Home>Campaigns>Sweeney inclined to pass on Senate return, possibly setting up bid by Burzichelli

Former Senate President Steve Sweeney. (Photo: Kevin Sanders for the New Jersey Globe).

Sweeney inclined to pass on Senate return, possibly setting up bid by Burzichelli

Fisher might leave cabinet post and seek his old Assembly seat, with Salem County non-profit head mentioned as his running mate

By David Wildstein, March 07 2023 4:18 pm

Former Senate President Steve Sweeney is leaning against a return to the New Jersey State Senate, with Democrats now focusing on former Assemblyman John Burzichelli (D-Paulsboro) to take on State Sen. Edward Durr (R-Logan) in South Jersey’s 3rd legislative district, multiple South Jersey Democrats, all speaking on the condition of anonymity, have told the New Jersey Globe.

New Jersey Secretary of Agriculture Doug Fisher, a former assemblyman and Cumberland County freeholder who now lives in East Greenwich, has emerged as a possible Assembly candidate.  So has Dave Bailey, the CEO of Ranch Hope, a well-known non-profit based in Salem County.

But with the March 27 filing deadline fast approaching, key Sweeney allies caution against ruling Sweeney out completely.  Democratic powerbroker George Norcross wants Sweeney to run, thinking he has the best chance to flip the Senate seat; others are telling Sweeney that he has nothing to gain by returning to the Senate, suggesting that if he wants to follow through on his pledge to run for governor in 2025, then he should do just that.

Sweeney could still decide to run, but as he moves back and forth on a return to the Senate, the race remains up in the air.

Durr, a truck driver who had never held public office, ousted Sweeney two years ago in one of the greatest upsets in New Jersey political history.  Burzichelli, who had spent 20 years in the Assembly, was one of the casualties of that campaign after Republicans also flipped two Assembly seats.

Now Durr faces a primary challenge from Salem County Commissioner Mickey Ostrum in a contest that threatens to split the Republican Party.  Durr is running with Assemblywoman Bethanne McCarthy Patrick (R-Mannington), while Ostrum will run with Assemblywoman Beth Sawyer (R-Woolwich).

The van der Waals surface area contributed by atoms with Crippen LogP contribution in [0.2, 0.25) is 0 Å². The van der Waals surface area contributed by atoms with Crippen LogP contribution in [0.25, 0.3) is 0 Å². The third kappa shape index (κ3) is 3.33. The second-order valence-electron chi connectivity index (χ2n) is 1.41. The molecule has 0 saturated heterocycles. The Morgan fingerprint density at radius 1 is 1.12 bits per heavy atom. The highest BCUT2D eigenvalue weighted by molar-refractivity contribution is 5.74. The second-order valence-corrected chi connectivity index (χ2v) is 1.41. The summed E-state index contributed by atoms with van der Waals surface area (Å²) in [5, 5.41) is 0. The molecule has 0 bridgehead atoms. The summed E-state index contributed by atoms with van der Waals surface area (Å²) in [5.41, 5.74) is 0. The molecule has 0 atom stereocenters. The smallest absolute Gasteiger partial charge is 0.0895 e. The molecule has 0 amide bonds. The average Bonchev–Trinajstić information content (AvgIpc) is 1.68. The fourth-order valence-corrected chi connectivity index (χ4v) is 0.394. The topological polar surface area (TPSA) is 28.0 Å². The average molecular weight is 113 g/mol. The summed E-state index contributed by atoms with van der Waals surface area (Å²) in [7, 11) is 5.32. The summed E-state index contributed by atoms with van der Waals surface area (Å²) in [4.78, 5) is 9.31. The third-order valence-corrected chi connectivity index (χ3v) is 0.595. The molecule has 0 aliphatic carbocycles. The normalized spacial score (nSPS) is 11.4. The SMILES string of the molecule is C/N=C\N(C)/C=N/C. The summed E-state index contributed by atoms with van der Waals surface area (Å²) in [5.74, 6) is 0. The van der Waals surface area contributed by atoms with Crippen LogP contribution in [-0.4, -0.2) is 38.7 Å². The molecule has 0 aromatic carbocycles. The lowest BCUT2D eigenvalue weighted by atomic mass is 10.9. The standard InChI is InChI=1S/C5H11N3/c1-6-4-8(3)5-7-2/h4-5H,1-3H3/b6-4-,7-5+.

The 75-year-old Fisher ran with Sweeney and Burzichelli in 2001, when Sweeney narrowly unseated State Sen. Raymond Zane (R-Woodbury).  Zane spent 27 years in the Senate as a Democrat and switched parties after it became clear that South Jersey Democrats were about to drop him from their line and back Sweeney.  Two GOP assemblymen retired that year, and Burzichelli and Fisher won the open seats.

Burzichelli, 68, had been itching to go to the Senate if Sweeney had moved up in the past.  He chaired the Assembly Appropriations Committee.

Bailey, 56, has followed in the footsteps of his father, Rev. David L. Bailey, who founded Ranch Hope to help troubled youth in 1962.

A former Bridgeton council president, Fisher resigned from the Assembly in 2009 when Gov. Jon Corzine confirmed his nomination as Secretary of Agriculture; it’s a complicated process where the State Board of Agriculture picks and the governor approves.

After Republican Chris Christie was elected governor in 2009, he wanted to dump Fisher and promised the job to Hal Wirths, then a Sussex County freeholder.  But Sweeney convinced Christie to keep his ex-running mate – that’s how Wirths wound up as Commissioner of Labor – and Fisher has now cobbled together a 15-year stint in the cabinets of three governors.

(New Jersey has had just seven agriculture secretaries since 1916, with Philp Alampi holding the post for 26 years, from 1956 to 1982, under four governors.)

Spread the news: